Leave a comment

Being the leader in technology, I was looking forward to a high tech experience in Japan. But due to unexpected and understandable circumstances, we only experienced limited technology. Here are a few and some of my embarrassing face off with technology:

1) Bicycle Parking – It was so cool!  Sister and I were at awe. Para kaming sira. Japan is a biking community. Everyone rides a bike, to the mall, to do grocery, when off to work… Tama lang na may bike parking. But electronic? Kewl!! 🙂

>> Pic to follow <<

2) Electronic “LED” Vendor Machine – There are countless vendo machines in the streets of Japan. And when I say countless, in every turn of the street, there are vendo machines. Literal. Bawal mauhaw sa bansang ito. But what makes this particular vendo cool is that its a big touch screen! O dba, a notch higher than the regular ones.

3) Heated Toilet seats – 2 challenging facts about the toilets in Japan. First is the “squat-type” kind of toilets. Most public toilets are like that. It requires muscle strength and precision. Second, when its not squat-type, the seats can get very cold. Its actually the coldest part of Nanay’s house, the toilet seat. Haha! :p

So when we saw the heated seats on our trip to the Bank, we were grateful. Genius!

>>Pic to follow<<

4) Automated Taxi doors – Our mistake to open the door without telling the driver. Nakakahiya. Automatic pala.

5) Vendo Order & Cashier – Ordering your food with a vendo looking machine is whats in. They don’t like personally taking orders, eh?

>>Pic to follow<<

6) Electronic Doors – I’ve been victimized with electronic doors. Boo! We’re used to automatic opening of doors right? Well, in Japan even small stores and restaurants have electronic doors, no not automatic, just electronic. So the newbie a.k.a me, doesn’t have any idea how to open doors. Eh sympre, hindi naman english ang instruction so di ko mabasa, just press the red thing lang pala. (defensive much :p)

Writing this entry, I feel like taga-bundok na nag-iisip kung ano meron silang kamangha mangha na wala tayo. Hehe 🙂 This entry is nothing without pictures, I know. But then its with sister. And when its with her, it can take forever til I get a hold of it. So bago pa makalimutan, I’m going to post kahit incomplete 🙂

My Lil Fashionista

Leave a comment

Although we dress her up, Sachi knows what she wants. If she doesn’t want what we prepared for her, she’ll throw a fit.

So yes, maarte na sya. She is to take credit for her outfits 🙂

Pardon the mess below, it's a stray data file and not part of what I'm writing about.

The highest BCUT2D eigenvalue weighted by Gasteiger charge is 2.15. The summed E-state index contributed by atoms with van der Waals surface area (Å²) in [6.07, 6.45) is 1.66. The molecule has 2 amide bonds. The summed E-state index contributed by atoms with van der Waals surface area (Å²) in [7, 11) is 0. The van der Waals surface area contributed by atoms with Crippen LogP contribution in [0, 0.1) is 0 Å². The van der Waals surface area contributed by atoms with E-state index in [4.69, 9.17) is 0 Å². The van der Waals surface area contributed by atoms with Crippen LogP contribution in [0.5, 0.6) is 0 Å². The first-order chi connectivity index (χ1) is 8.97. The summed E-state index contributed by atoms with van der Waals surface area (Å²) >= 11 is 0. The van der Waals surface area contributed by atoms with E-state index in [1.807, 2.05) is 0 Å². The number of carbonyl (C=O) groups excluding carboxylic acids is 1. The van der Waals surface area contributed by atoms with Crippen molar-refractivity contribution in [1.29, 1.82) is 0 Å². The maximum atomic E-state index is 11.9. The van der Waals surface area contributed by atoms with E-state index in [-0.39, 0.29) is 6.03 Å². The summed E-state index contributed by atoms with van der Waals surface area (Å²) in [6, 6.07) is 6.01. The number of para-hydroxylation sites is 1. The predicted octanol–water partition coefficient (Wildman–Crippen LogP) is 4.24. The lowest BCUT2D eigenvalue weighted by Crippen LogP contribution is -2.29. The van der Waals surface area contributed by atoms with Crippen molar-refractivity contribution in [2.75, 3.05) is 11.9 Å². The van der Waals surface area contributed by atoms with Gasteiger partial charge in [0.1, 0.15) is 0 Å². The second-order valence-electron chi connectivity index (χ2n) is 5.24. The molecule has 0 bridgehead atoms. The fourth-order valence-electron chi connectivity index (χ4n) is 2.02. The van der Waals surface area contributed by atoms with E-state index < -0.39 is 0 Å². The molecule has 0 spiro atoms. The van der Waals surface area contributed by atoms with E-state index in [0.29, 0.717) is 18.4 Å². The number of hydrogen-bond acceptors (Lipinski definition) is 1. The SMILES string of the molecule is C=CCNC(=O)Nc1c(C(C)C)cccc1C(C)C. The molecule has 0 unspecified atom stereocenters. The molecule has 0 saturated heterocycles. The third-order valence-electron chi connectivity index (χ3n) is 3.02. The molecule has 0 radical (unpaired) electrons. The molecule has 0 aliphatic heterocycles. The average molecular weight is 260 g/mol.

Pics from January – March 2011

Rocker Chic
Taken at Bonifacio High Street, February 27

Party Girl
Taken during Nanay’s 60th Surprise Birthday Party, January 23

Posh Kid
Taken at Posh Nails SM Marikina, Feb 5

Birthday Gal
Taken during her 2nd Birthday Party, January 29


Notice the shoes? Super sulit! Its from Gingersnaps. She likes this pair very much. Good thing its bagay in almost all of her outfits 🙂

Playphonics Recognition Day 2011

Leave a comment

Before Moving Up, Sachi and the whole Playphonics class of Tumble Tots had their Recognition day. I was on an unforgettable trip so I wasn’t able to attend. According to Daddy, Sachi was very good. She did her “big stretch” and “bow”.

So proud!!!

Sachi got a “MILLION DOLLAR SMILE” award

Why? Because her smile is worth a million dollars, she doesn’t smile when you prod her to.

She’s happy and active and fun… in her own time. Bawal i-pressure. Haha!

Love you, Sachi! We’re proud of you 🙂


Moving Up

1 Comment

March 18, 2011, a few hours after I landed from Japan, I was at the ICITE auditorium at Eastwood for Tumble Tots Moving Up Ceremony.

I’m so glad I was able to attend! (Our Japan tour was cut short because of the Earthquake) Its a blessing that we were able to rebook our flight just in time for my little girl’s first ever BIG Day.

Our little bunch ♥♥♥


Congratulations for waking up early and for always being eager to go to school on schedule; Congratulations for participating in art activities; Congratulations for being friendly to your classmates; Congratulations for climbing, crawling, balancing, on the play gym. Congratulations for doing your big stretch in time for your stamp; Congratulations for being the weather leader; Congratulations for loving school!

We love you!

I couldn’t imagine not being here.

More pics during the ceremony:

Mommy & Ms. Sachi-taray-look with our black & white bags